Review: SUNSET BABY at KC Melting Pot Theatre Review: SUNSET BABY at KC Melting Pot Theatre
SUNSET BABY is a triumph for KC Melting Pot and firmly plants the company as a major player in Kansas City Theater. Review: SUNSET BABY at KC Melting Pot Theatre

Pictured: Harvey Williams. Photo by Jillian Shoptaw.

By Abigail Trabue

First, it’s important to note that I am a cisgender middle-class white woman whose life experiences makes it unthinkable to comment on the deeply personal and important themes of the African American community presented in Dominique Morisseau’s SUNSET BABY. To offer my observations on such themes would be hypocritical as they center around the aftermath of a revolution born out of oppression brought upon by a white judicial and criminal system that targets black men and furthers the poverty disparity and paternal absenteeism in our country. I recognize my limitations as a writer, and am grateful for the opportunity I was given to listen and learn. I also recognize the profound impact writers like Dominique Morisseau are having on exposing these powerful divides and giving a modern voice to a community who’s long struggled to be given equal footing on our stages.

SUNSET BABY, a 105-minute non-stop juggernaut brilliantly brought to life by KC Melting Pot Theatre, peels away the layers of raw painful emotion hidden under decades of suppressed words and necessary actions. Nina, an incredibly strong and deeply broken woman (fiercely played by Aishah Ogbeh) must come to terms with her political activist mother’s death, the return of her estranged and political hero father (played with suppressed eagerness by Harvey Williams) and her survivor boyfriend (Lewis Morrow in an exposed and gritty portrayal).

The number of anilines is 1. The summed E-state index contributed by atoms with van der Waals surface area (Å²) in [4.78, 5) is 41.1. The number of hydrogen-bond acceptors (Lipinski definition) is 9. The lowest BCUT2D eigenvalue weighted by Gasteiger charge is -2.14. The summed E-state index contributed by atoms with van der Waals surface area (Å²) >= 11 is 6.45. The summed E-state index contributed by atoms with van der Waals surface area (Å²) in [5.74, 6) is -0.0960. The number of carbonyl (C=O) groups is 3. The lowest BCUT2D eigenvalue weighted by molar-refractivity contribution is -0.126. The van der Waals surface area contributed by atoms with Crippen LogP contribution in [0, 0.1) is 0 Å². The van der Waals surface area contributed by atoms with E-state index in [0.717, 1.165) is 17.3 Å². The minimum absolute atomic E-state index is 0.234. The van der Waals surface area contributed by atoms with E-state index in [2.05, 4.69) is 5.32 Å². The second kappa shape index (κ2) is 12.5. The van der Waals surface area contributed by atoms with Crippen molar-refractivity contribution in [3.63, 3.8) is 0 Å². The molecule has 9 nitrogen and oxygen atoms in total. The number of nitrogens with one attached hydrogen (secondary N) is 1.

The play unfolds as a series of one-on-one dialogues with such vibrancy and urgency that the show never feels bogged down. Morisseau’s fast-paced world leaves no stone unturned as Nina bounces between the people she thinks she must be in order to survive, and the woman she is under the make-up, heels and wigs. Early on we see Nina sit down at her dressing table and begin to clean her face. As she wipes the layers of blue eyeshadow and red lipstick away, we see the woman underneath who is broken, lonely, fragile and in many ways, still a child yearning for the love of a father she has hated for so long. It’s an incredibly powerful moment and Ogbeh is heartbreaking.

Director Nicole Hodges Persley clearly understands the necessary levels of intensity required to make this script work and how to bring all of that out of her actors. Theresa Kelly’s gritty New York apartment builds on the coldness of Nina’s world while Dennis Jackson’s sound design swirls the music of Nina Simone around the apartment.

SUNSET BABY is a triumph for KC Melting Pot and firmly plants the company as a major player in Kansas City Theater. They continue to produce work that is relevant and speaks for a community that has long been underrepresented on our stages. If Kansas City is to cement its place on the national scene, we must further the effort to present works that give a voice to our minority communities, and we must diversify our stages. KC Melting Pot Theater is leading the charge and SUNSET BABY is a perfect example of why.

SUNSET BABY runs December 1st – December 16th. For more information visit

Abigail Trabue Managing Editor

Abigail is the managing editor of both PerformInk Chicago and Kansas City. She is also the founder of the RV Miles Network and travels full-time with her husband and kids producing three weekly podcasts and a travel blog - Abigail holds a degree in Musical Theater from Columbia College Chicago and has worked as an actor/director for 15 years. She is married to PerformInk publisher Jason Epperson and has three amazing boys. You can find her on Twitter @AbigailTrabue

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